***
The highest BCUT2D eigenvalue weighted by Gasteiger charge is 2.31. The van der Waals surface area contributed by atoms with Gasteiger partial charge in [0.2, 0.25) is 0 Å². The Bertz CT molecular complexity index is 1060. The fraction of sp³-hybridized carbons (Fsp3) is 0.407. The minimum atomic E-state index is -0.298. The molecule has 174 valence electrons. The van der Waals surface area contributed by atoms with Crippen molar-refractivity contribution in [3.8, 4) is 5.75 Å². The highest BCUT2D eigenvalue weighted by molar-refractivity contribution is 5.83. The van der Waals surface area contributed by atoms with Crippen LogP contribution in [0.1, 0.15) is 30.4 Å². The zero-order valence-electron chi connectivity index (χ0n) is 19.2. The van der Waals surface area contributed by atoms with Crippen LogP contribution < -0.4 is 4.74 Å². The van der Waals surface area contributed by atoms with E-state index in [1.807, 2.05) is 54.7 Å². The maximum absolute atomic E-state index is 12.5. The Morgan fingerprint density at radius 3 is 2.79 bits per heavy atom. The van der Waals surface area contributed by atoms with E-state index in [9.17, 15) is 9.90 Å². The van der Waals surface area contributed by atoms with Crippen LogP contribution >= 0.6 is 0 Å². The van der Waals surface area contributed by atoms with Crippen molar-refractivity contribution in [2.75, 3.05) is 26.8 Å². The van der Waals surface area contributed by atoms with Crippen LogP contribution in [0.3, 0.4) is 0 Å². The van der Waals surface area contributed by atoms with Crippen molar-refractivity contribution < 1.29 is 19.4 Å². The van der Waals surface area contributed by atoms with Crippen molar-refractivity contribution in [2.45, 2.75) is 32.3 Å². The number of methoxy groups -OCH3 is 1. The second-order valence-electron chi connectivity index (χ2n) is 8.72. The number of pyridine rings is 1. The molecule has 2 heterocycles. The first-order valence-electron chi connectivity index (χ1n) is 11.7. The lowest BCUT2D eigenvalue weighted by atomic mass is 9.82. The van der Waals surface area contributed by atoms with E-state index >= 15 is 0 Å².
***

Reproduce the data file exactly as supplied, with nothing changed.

The highest BCUT2D eigenvalue weighted by Gasteiger charge is 2.31. The van der Waals surface area contributed by atoms with Gasteiger partial charge in [0.2, 0.25) is 0 Å². The Bertz CT molecular complexity index is 1060. The fraction of sp³-hybridized carbons (Fsp3) is 0.407. The minimum atomic E-state index is -0.298. The molecule has 174 valence electrons. The van der Waals surface area contributed by atoms with Crippen molar-refractivity contribution in [3.8, 4) is 5.75 Å². The highest BCUT2D eigenvalue weighted by molar-refractivity contribution is 5.83. The van der Waals surface area contributed by atoms with Crippen LogP contribution in [0.1, 0.15) is 30.4 Å². The zero-order valence-electron chi connectivity index (χ0n) is 19.2. The van der Waals surface area contributed by atoms with Crippen LogP contribution < -0.4 is 4.74 Å². The van der Waals surface area contributed by atoms with E-state index in [1.807, 2.05) is 54.7 Å². The maximum absolute atomic E-state index is 12.5. The Morgan fingerprint density at radius 3 is 2.79 bits per heavy atom. The van der Waals surface area contributed by atoms with E-state index in [9.17, 15) is 9.90 Å². The van der Waals surface area contributed by atoms with Crippen LogP contribution >= 0.6 is 0 Å². The van der Waals surface area contributed by atoms with Crippen molar-refractivity contribution in [2.75, 3.05) is 26.8 Å². The van der Waals surface area contributed by atoms with Crippen LogP contribution in [0.3, 0.4) is 0 Å². The van der Waals surface area contributed by atoms with Crippen molar-refractivity contribution < 1.29 is 19.4 Å². The van der Waals surface area contributed by atoms with Crippen molar-refractivity contribution in [2.45, 2.75) is 32.3 Å². The number of methoxy groups -OCH3 is 1. The second-order valence-electron chi connectivity index (χ2n) is 8.72. The number of pyridine rings is 1. The molecule has 2 heterocycles. The first-order valence-electron chi connectivity index (χ1n) is 11.7. The lowest BCUT2D eigenvalue weighted by atomic mass is 9.82. The van der Waals surface area contributed by atoms with E-state index >= 15 is 0 Å².